Cleave paints a vivid portrait of the harsh realities in an immigration detention center:

Me, I was a woman under white fluorescent strip lights, in an underground room in an immigration detention center forty miles east of London. There were no seasons there. It was cold, cold, cold, and I did not have anyone to smile at. Those cold years are frozen inside me. The African girl they locked up in the immigration detention center, poor child, she never really escaped. In my soul she is still locked up in there, forever, under the fluorescent lights, curled up on the green linoleum floor with her knees tucked up underneath her chin. And this woman they released from the immigration detention center, this creature that I am, she is a new breed of human. There is nothing natural about me. I was born—no, I was reborn—in captivity. I learned my language from your newspapers, my clothes are your castoffs, and it is your pound that makes my pockets ache with its absence. Imagine a young woman cut from a smiling Save the Children magazine advertisement, who dresses herself in threadbare pink clothes from the recycling bin in your local supermarket car park and speaks English like the leader column of The Times, if you please. I would cross the street to avoid me. Truly, this is the one thing that people from your country and people from my country agree on. They say, That refugee girl is not one of us. That girl does not belong. That girl is a halfling, a child of an unnatural mating, an unfamiliar face in the moon.

On an asylum seeker's newly found freedom:

Outside, the fresh air smelled of wet grass. It blew in my face. The smell made me panic. For two years I had smelled only bleach, and my nail varnish, and the other detainees' cigarettes. Nothing natural. Nothing like this. I felt that if I took one step forward, the earth itself would rise up and reject me. There was nothing natural about me now. I stood there in my heavy boots with my breasts strapped down, neither a woman nor a girl, a creature who had forgotten her language and learned yours, whose past had crumbled to dust.

On desperation and loneliness:

Three weeks and five thousand miles on a tea ship—maybe if you scratched me you would still find that my skin smells of it. When they put me in the immigration detention center, they gave me a brown blanket and a white plastic cup of tea. And when I tasted it, all I wanted to do was to get back into the boat and go home again, to my country. Tea is the taste of my land: it is bitter and warm, strong, and sharp with memory. It tastes of longing. It tastes of the distance between where you are and where you come from. And it vanishes—the taste of it vanishes from your tongue when your lips are still hot from the cup. It disappears, like plantations stretching up into the mist. I have heard that your country drinks more tea than any other. How sad that must make you—like children who long for absent mothers. I am sorry.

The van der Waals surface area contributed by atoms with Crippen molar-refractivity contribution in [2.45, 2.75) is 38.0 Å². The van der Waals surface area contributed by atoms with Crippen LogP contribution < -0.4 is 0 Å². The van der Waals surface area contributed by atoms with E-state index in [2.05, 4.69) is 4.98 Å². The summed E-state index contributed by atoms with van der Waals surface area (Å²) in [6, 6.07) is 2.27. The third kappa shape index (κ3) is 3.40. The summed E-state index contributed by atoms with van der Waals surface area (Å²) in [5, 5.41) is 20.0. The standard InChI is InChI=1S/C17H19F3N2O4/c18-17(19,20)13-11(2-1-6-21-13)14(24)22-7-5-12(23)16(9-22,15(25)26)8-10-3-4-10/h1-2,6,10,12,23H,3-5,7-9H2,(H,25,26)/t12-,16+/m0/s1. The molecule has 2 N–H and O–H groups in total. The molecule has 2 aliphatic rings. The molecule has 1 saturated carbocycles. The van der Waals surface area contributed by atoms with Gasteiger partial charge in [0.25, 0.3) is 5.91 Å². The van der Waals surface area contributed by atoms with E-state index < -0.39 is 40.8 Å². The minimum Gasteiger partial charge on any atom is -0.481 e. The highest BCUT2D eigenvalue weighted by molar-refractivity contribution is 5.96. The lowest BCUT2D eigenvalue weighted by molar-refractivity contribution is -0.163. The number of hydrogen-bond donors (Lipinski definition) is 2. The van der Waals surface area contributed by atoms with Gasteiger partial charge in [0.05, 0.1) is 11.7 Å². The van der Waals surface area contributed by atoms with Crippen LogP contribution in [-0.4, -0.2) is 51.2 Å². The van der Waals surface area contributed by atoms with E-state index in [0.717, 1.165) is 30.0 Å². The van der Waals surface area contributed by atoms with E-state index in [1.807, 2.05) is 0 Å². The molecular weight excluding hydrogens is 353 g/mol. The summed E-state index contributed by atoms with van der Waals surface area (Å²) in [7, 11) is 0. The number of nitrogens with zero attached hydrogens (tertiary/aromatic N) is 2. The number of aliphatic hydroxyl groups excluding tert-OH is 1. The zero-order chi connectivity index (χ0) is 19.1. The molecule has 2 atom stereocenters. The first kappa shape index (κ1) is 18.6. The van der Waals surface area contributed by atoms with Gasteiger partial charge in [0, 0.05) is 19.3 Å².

Little Bee on the sad irony of rock music's popularity:

"Everyone in my village liked U2," I said. "Everyone in my country, maybe. Wouldn't that be funny, if the oil rebels were playing U2 in their jungle camps, and the government soldiers were playing U2 in their trucks. I think everyone was killing everyone else and listening to the same music. Do you know what? The first week I was in the detention center, U2 were number one here too. That is a good trick about this world, Sarah. No one likes each other, but everyone likes U2."

As I sit here composing this review, I find myself thinking back to The Poisonwood Bible, Barbara Kingsolver's excellent novel about a missionary family's experience in an African village in the 1960s. Both Little Bee and The Poisonwood Bible deal with tragic violence and political unrest experienced in Nigeria and the Belgian Congo, respectively, and yet Cleve's compelling story of loss and survival never feels preachy or pedantic. Little Bee is an excellent choice for a book club discussion, perhaps even combined with Kingsolver's novel for comparison.

Further praise from fellow bloggers:

My husband does not drive; therefore, I am always happy when I have to drop him off where there’s bookstore and cup of coffee nearby. Such was my happiness on Saturday, February 21, and I had almost an hour to spend in Barnes & Noble. On my way in, a cover caught my eye: Bright, almost neon orange with two heads in silhouette, and the title in an old script type style. I picked it up, ordered my coffee, and started reading…and stopped just long enough to pay for the book, pick up my husband, and head home to finish the book that same day. (Marcia, from Owl's Feathers)

Wow – this book impressed me a lot. The writing is the kind where I could have easily marked a sentence or paragraph on nearly every page. I really think that at some point I want to go back and re-read this one slowly just to be able to appreciate the many gems. (SuziQ, from Whimpulsive)

In the news: Kidman vying for film rights

Final word? Can I say I loved this before Oprah smacks her logo on the cover and claims it for her book club?! ;)